Michael Polanyi was one of the great figures of European intellectual life in the 20th century. A highly acclaimed physical chemist in the first period of his career who became a celebrated philosopher after World War II, Polanyi taught in Germany, England, and the United States and associated with many of the leading intellects of his time. His biography has remained unwritten partly because his many and scattered interests in a wide variety of fields, including six subfields of physical chemistry, (...) epistemology, economics, patent law, social and political theory, aesthetics, and theology. This long-awaited volume will be the definitive resource on Polanyi and his work. (shrink)
In recent analytic literature on the Trinity we have seen a variety of "social" models of the Trinity. By contrast there are few "non-‐social" models. One prominent "non-‐social" view is Brian Leftow's "Latin Trinity." I argue that the name of Leftow's model is not sufficiently descriptive in light of diverse models within Latin speaking theology. Next, I develop a new "non-‐social" model that is inspired by Richard of St. Victor's description of a person in conjunction with my appropriating insights about (...) indexicals from David Kaplan and John Perry. I point out that the copula in tokens of statements like, "I am the Father," is an ambiguous term and when used by a certain divine person a different proposition is affirmed. Central to this model is the claim that the copula bears the "is of identity" and the "is of numerical sameness without identity." Further, I show that Leftow's model employs two concepts of "person," a Lockean one and a Boethian one, and mine employs Richard of St. Victor's. I describe Leftow's model as a "hard non-‐social" model and mine as a "soft non-‐social" model that is nearer to some social models. I conclude that Leftow's model is not the lone candidate among "non-‐social" models and that the variety of "non-‐social" models has yet to be exhausted. (shrink)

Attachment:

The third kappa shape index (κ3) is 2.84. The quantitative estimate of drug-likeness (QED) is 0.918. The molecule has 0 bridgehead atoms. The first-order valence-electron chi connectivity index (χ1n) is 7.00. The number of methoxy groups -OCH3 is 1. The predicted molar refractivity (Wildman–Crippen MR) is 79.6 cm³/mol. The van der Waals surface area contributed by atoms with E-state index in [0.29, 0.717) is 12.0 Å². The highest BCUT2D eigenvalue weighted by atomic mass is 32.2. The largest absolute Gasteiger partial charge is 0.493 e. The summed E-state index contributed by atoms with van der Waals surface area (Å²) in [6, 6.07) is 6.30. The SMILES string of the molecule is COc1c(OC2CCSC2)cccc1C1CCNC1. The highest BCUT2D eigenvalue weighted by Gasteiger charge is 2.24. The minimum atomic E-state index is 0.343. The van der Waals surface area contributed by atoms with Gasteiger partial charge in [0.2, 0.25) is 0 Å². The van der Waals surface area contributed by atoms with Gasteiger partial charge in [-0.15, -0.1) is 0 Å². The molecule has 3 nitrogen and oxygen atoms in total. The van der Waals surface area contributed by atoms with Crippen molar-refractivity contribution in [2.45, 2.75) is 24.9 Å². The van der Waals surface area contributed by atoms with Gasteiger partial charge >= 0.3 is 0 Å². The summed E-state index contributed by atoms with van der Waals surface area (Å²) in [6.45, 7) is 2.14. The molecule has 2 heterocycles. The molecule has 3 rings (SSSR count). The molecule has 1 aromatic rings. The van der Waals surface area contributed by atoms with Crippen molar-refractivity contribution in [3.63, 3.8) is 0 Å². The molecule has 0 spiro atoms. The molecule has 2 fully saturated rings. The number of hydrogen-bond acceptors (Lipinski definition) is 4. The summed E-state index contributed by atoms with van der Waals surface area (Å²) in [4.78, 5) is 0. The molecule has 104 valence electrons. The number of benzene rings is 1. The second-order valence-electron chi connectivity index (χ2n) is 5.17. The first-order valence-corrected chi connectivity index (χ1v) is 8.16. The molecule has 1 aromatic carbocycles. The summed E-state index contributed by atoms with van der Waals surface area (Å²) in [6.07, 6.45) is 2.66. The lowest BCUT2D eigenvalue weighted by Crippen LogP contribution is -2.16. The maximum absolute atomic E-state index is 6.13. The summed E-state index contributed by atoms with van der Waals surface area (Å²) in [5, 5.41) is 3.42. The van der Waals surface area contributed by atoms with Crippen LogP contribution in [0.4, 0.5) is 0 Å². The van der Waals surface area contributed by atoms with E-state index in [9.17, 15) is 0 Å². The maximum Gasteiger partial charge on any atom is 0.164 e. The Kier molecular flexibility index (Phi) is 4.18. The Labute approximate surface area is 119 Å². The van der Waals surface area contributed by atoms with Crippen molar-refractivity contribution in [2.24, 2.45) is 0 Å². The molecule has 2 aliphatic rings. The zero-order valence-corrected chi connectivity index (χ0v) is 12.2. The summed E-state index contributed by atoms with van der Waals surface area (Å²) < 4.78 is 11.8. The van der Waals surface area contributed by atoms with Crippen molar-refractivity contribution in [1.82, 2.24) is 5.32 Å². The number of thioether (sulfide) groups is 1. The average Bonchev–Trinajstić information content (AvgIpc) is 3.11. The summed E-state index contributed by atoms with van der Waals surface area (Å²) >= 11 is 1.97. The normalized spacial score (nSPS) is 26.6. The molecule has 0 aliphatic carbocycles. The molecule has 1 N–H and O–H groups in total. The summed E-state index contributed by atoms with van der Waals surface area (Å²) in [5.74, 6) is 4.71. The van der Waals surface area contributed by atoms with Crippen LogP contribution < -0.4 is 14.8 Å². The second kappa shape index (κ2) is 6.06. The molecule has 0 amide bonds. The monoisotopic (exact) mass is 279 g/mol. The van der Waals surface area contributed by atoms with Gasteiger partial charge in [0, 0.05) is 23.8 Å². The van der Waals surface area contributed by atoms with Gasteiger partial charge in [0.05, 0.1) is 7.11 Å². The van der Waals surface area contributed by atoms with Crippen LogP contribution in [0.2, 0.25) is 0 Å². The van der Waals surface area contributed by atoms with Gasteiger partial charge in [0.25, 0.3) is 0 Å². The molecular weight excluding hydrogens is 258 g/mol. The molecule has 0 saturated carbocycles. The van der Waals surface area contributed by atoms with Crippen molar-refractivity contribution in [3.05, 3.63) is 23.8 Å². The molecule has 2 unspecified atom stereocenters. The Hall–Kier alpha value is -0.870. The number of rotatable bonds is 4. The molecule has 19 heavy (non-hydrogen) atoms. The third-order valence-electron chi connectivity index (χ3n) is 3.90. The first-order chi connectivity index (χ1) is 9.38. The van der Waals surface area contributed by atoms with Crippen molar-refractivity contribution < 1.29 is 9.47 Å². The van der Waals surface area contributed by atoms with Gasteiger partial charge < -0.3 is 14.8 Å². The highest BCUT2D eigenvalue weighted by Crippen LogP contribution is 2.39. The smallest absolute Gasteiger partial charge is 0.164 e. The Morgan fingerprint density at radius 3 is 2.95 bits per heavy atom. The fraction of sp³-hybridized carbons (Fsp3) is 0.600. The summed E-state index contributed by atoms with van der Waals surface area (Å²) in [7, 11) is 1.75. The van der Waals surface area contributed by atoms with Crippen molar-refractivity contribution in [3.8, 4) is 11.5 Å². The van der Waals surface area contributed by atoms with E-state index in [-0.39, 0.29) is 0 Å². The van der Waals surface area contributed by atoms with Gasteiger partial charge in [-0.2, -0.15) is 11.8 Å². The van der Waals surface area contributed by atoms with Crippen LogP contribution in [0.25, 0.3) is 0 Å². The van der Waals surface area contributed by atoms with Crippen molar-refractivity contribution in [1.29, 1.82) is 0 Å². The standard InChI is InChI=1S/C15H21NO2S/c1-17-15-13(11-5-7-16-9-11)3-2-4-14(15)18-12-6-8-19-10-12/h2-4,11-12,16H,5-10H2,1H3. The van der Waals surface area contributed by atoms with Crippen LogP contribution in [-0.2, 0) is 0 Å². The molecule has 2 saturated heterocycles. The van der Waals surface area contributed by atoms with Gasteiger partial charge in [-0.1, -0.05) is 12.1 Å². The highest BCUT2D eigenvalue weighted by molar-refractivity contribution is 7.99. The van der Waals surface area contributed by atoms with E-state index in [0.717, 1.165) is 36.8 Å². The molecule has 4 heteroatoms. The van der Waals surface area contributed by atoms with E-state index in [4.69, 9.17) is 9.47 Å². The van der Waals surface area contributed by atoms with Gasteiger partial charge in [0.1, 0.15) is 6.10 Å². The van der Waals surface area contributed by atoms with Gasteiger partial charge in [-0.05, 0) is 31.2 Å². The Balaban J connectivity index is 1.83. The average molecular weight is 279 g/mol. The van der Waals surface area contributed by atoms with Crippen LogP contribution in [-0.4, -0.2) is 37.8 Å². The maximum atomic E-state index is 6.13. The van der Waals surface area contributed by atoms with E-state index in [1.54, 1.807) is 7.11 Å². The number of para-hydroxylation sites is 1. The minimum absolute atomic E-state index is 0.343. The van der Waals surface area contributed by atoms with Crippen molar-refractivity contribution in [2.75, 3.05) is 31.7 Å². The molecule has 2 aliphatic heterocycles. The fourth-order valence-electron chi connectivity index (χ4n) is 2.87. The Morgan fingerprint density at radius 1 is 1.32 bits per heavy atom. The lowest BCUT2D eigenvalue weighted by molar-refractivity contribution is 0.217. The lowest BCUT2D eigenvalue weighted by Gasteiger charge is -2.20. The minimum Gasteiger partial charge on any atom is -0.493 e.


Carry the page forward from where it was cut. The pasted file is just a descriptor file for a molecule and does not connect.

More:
The concept of a proposition is important in several areas of philosophy and central to the philosophy of language. This collection of readings investigates many different philosophical issues concerning the nature of propositions and the ways they have been regarded through the years. Reflecting both the history of the topic and the range of contemporary views, the book includes articles from Bertrand Russell, Gottlob Frege, the Russell-Frege Correspondence, Alonzo Church, David Kaplan, John Perry, Saul Kripke, Hilary Putnam, Mark Richard, (...) class='Hi'>Scott Soames, and Nathan Salmon. (shrink)
In this book one of the world's foremost philosophers of language presents his unifying vision of the field--its principal achievements, its most pressing current questions, and its most promising future directions. In addition to explaining the progress philosophers have made toward creating a theoretical framework for the study of language, Scott Soames investigates foundational concepts--such as truth, reference, and meaning--that are central to the philosophy of language and important to philosophy as a whole. The first part of the book (...) describes how philosophers from Frege, Russell, Tarski, and Carnap to Kripke, Kaplan, and Montague developed precise techniques for understanding the languages of logic and mathematics, and how these techniques have been refined and extended to the study of natural human languages. The book then builds on this account, exploring new thinking about propositions, possibility, and the relationship between meaning, assertion, and other aspects of language use. An invaluable overview of the philosophy of language by one of its most important practitioners, this book will be essential reading for all serious students of philosophy. (shrink)